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Deserter Bergdahl gets no jail time; dishonorably discharged

Bowe Bergdahl, center, leaves the Fort Bragg courtroom facility following sentencing at Fort Bragg, N.C., Friday, Nov. 3, 2017. The former Sergeant was spared any prison time and received a dishonorable discharge from the Army.

GERRY BROOME/AP

By COREY DICKSTEIN | STARS AND STRIPES Published: November 3, 2017

FORT BRAGG, N.C. — Army Sgt. Bowe Bergdahl, the former Taliban captive who pleaded guilty last month to deserting his combat post in Afghanistan and endangering his fellow troops, will not serve prison time, a military judge ruled Friday.

The judge, Army Col. Jeffery R. Nance, sentenced Bergdahl to forfeit $10,000 in pay, a reduction in rank to E-1 private and a dishonorable discharge, barring him from receiving any medical or other benefits entitled to most veterans. The soldier will forfeit $1,000 in pay monthly for 10 months.

On Friday, Bergdahl, wearing his blue Army service uniform, wept, his body trembling as two of his defense attorneys comforted him while Nance read his sentence in the Fort Bragg courtroom.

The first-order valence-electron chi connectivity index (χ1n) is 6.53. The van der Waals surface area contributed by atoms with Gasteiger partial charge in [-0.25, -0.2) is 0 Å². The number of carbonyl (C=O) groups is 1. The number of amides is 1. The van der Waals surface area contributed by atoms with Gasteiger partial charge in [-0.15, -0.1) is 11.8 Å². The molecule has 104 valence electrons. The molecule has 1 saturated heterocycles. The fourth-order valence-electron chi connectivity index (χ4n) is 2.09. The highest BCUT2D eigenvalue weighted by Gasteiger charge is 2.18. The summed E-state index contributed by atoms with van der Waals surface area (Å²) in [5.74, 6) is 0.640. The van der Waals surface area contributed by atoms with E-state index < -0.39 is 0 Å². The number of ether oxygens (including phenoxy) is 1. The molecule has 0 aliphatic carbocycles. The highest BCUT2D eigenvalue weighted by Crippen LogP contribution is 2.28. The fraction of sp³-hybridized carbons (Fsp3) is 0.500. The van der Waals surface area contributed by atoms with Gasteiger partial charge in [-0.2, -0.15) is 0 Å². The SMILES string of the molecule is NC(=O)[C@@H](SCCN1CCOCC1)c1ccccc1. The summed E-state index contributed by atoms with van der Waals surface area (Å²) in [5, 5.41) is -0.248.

The judge did not elaborate on his reasoning for the lenient punishment. In 2013 Nance presided over the trial of Sgt. Robert Bales, who was sentenced to life without parole for massacring 16 men, women and children in a shooting spree in southern Afghanistan.

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“We’re extremely pleased that Sgt. Bergdahl is not being sentenced to confinement,” Bergdahl’s lead attorney Eugene Fidell said outside the courtroom after the sentencing. “That would have been a scandalous outcome.”

Army prosecutors on Thursday recommended Bergdahl, who was held captive by the Taliban for five years after walking off his post in June 2009, serve 14 years in a military prison for deserting and endangering hundreds of troops who, in many cases, spent weeks searching for his location. Some servicemembers suffered severe injuries searching for Bergdahl after he disappeared.

However, defense attorneys recommended Bergdahl receive no jail time, suggesting the judge hand him a dishonorable discharge. They argued the soldier faced enough punishment at the hands of Taliban-linked Haqqani militants in Pakistan during his captivity. Defense attorneys also cited Bergdahl’s cooperation providing information about the Haqqani’s captor network and his documented mental health conditions that include post-traumatic stress disorder.

Bergdahl, 31, pleaded guilty Oct. 16 to desertion and misbehavior before the enemy charges, admitting leaving his post endangered his fellow troops. He faced a maximum punishment up to life imprisonment, reduction in rank to private, forfeiture of all pay and a dishonorable discharge.